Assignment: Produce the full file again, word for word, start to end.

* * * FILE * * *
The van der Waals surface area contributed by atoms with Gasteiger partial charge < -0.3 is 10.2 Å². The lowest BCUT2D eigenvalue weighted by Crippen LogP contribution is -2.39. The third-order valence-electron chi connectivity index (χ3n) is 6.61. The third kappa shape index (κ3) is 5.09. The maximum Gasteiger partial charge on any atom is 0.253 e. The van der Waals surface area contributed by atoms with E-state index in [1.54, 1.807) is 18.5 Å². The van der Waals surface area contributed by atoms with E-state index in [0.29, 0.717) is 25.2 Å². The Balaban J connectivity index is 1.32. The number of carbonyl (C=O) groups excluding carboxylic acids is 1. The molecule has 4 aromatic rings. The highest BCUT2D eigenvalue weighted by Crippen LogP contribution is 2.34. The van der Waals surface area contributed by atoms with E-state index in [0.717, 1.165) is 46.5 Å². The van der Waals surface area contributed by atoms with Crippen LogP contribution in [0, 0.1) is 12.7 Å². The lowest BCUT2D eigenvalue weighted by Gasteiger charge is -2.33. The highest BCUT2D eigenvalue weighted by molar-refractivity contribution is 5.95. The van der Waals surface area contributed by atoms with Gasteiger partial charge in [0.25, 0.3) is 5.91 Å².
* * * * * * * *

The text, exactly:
The van der Waals surface area contributed by atoms with Gasteiger partial charge < -0.3 is 10.2 Å². The lowest BCUT2D eigenvalue weighted by Crippen LogP contribution is -2.39. The third-order valence-electron chi connectivity index (χ3n) is 6.61. The third kappa shape index (κ3) is 5.09. The maximum Gasteiger partial charge on any atom is 0.253 e. The van der Waals surface area contributed by atoms with E-state index in [1.54, 1.807) is 18.5 Å². The van der Waals surface area contributed by atoms with E-state index in [0.29, 0.717) is 25.2 Å². The Balaban J connectivity index is 1.32. The number of carbonyl (C=O) groups excluding carboxylic acids is 1. The molecule has 4 aromatic rings. The highest BCUT2D eigenvalue weighted by Crippen LogP contribution is 2.34. The van der Waals surface area contributed by atoms with E-state index in [0.717, 1.165) is 46.5 Å². The van der Waals surface area contributed by atoms with Crippen LogP contribution in [0, 0.1) is 12.7 Å². The lowest BCUT2D eigenvalue weighted by Gasteiger charge is -2.33. The highest BCUT2D eigenvalue weighted by molar-refractivity contribution is 5.95. The van der Waals surface area contributed by atoms with Gasteiger partial charge in [0.25, 0.3) is 5.91 Å².